The Trudeau government is determined to implement a new program called “Dimensions: Equity, Diversity, and Inclusion” at all Canadian universities. This program includes a “Charter” – a document to be signed by university presidents or other senior official that will commit universities to advancing institutional equity, diversity and inclusion. What goes unsaid, of course, is how this new program would undervalue the old program based on merit and proficiency.
The federal government is pressuring universities to include diversity as a key criterion for the hiring and promotion of employees. Under this program, prospective employees will be judged, at least in part, by the colour of their skin and their sexual orientations rather than by the quality of their work.
To ensure that presidents take the directive seriously, the federal Minister of Science, Kirsty Duncan, in cooperation with the major funding councils, the Canadian Institute of Health Research (CIHR), the National Science and Engineering Council (NSERC), and the Social Sciences and Humanities Research Council (SSHRC), has set up grants specifically for universities that comply with the employment and promotion Charter.
The federal government unabashedly asserts that “evidence clearly shows” how increasing equity, diversity, and inclusion enhances excellence, innovation, and creativity in research. However, the government failed to provide a reference to such evidence.
This is not surprising because there is no credible scientific support to back up this claim. At best, it is conjecture.
What will happen when the policy is endorsed?
Ultimately, the percentage of faculty members and administrators should reflect the percentage of various groups in the Canadian population. It is unclear, however, which population will serve as the reference— will it be the national, provincial, or the local populations?
Nevertheless, the assumption behind this directive is that groups have similar professional aspirations and talent. If groups are not equally represented as university employees, the thinking of this program presupposes that “systemic discrimination” must be at fault. No differences in representation, it is believed, can be explained by interests, abilities, or dedication.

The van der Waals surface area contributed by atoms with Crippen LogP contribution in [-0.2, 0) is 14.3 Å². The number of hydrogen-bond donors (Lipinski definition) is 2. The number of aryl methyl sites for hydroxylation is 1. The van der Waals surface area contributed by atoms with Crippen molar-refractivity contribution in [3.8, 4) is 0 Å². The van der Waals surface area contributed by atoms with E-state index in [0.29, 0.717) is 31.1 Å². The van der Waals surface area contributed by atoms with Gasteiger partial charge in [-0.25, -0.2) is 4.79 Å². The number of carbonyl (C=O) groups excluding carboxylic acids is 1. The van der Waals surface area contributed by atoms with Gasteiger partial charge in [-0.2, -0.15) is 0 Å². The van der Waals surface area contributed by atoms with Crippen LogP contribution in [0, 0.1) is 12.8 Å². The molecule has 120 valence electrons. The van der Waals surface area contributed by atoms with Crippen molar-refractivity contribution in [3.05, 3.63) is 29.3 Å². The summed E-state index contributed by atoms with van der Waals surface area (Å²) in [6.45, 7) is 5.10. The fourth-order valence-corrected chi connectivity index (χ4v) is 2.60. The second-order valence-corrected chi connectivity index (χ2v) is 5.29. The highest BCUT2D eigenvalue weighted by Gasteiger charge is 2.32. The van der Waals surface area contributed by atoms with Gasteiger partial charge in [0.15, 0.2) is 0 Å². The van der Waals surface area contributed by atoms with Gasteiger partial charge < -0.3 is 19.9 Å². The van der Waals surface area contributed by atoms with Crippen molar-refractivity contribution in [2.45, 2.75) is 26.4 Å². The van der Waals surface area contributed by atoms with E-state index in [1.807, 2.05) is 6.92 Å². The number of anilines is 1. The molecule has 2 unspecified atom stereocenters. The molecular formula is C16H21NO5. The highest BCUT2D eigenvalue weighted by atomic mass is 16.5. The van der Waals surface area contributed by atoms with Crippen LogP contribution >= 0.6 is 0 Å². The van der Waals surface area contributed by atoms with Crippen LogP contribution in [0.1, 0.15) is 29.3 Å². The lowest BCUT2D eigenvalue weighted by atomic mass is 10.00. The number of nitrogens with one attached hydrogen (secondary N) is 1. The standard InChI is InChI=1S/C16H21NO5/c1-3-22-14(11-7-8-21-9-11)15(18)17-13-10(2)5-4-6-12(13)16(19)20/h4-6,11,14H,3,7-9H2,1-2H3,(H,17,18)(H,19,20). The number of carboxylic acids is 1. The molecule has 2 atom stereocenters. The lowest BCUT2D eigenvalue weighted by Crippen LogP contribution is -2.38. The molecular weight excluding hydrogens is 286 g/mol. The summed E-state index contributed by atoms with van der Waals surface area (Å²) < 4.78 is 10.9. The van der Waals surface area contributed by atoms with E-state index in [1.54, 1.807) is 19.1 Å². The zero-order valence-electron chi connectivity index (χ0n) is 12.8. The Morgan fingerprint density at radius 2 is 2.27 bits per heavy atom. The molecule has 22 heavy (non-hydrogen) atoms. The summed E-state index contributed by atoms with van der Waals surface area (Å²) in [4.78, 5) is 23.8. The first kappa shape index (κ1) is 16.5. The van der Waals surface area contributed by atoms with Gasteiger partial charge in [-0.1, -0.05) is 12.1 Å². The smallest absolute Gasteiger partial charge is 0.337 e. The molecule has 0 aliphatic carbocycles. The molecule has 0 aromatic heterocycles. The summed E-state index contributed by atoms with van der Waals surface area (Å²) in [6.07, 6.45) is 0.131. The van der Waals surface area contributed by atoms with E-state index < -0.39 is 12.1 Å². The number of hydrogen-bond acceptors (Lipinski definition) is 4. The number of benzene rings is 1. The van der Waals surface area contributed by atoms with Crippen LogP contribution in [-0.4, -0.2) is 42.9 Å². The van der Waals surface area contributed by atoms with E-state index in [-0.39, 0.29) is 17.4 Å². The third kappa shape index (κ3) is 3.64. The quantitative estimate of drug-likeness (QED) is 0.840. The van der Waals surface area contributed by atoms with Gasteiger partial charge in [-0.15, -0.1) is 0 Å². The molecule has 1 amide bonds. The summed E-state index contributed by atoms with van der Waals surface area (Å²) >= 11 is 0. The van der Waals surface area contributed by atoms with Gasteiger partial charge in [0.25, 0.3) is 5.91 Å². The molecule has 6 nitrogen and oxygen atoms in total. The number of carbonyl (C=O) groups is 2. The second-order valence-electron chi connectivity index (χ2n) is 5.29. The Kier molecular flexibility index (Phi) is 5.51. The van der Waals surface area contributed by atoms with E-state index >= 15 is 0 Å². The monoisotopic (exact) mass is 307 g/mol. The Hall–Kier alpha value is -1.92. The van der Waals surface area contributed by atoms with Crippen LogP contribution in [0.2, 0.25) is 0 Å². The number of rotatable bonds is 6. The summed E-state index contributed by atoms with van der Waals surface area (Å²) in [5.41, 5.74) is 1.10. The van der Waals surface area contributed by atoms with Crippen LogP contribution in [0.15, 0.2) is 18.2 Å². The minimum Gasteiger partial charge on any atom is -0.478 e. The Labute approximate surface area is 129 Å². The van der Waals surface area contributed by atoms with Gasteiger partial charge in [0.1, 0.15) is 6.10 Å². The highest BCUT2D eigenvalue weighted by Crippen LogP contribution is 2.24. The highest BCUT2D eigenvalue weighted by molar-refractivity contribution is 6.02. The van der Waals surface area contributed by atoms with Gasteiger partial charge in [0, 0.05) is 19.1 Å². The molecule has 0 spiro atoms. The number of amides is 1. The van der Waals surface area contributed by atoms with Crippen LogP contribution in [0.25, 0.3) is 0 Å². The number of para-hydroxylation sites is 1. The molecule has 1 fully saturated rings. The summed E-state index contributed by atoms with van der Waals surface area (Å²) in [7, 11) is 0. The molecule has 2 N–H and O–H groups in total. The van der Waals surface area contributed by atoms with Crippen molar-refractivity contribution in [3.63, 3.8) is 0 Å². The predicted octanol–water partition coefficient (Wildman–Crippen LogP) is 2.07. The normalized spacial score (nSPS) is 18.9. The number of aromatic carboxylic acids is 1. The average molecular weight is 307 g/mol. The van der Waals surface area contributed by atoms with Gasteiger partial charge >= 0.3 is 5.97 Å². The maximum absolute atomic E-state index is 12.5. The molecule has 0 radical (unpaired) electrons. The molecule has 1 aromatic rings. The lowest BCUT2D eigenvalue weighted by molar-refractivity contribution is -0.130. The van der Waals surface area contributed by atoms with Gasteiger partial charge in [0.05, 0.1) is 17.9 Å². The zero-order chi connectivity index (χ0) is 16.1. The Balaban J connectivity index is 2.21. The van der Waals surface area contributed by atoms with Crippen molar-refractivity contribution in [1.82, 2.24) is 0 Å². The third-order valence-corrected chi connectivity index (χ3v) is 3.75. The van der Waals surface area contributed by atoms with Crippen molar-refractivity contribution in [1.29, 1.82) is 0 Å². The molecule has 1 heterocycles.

Imagine if the federal government gave a similar directive to professional sports teams. Clearly, members of sports teams are not mirror-images of the racial and sexual dispersion of either the local or the national populations.
There is no “diversity” on the Toronto Raptors. Players are chosen on merit alone: their aptitude and skills are the only distinguishing criteria defining their professional success. And that is why they win. A team that abandons merit as the key criteria for choosing players will be a losing team.
Beyond that, however, is a high degree of discrimination in disguise if the directive is to be implemented. This is seen clearly in sports, to take just one example. Embracing the Charter in this field would, for example, entail replacing those dominating sports such as basketball and Canadian football, predominantly African-Americans, by athletes of other racial groups. And that is, of course, discrimination in its essence.
As such, the federal diversity program for universities is discriminatory against talent and merit. In this context, no one seems to remember Martin Luther King’s dream that his children “will one day live in a nation where they will not be judged by the color of their skin but by the content of their character.”
If diversity is a value, what Canadian universities need more than anything else is diversity of ideas. But at present, universities are substantially less diverse in ideas than the Canadian population.
Both the federal government and universities themselves would do much better if they chose to focus on obtaining the best faculty members and administrators and making sure that they are tenured and promoted on the basis of their competence and aptitude and not on the basis of their race or any other characteristic irrelevant to their performances.
Brian Giesbrecht is a retired judge and a Senior Fellow at the Frontier Centre for Public Policy. This column was written with the aid of Masha Krylova is an M.A. student at the University of Manitoba and an Intern at the Frontier Centre.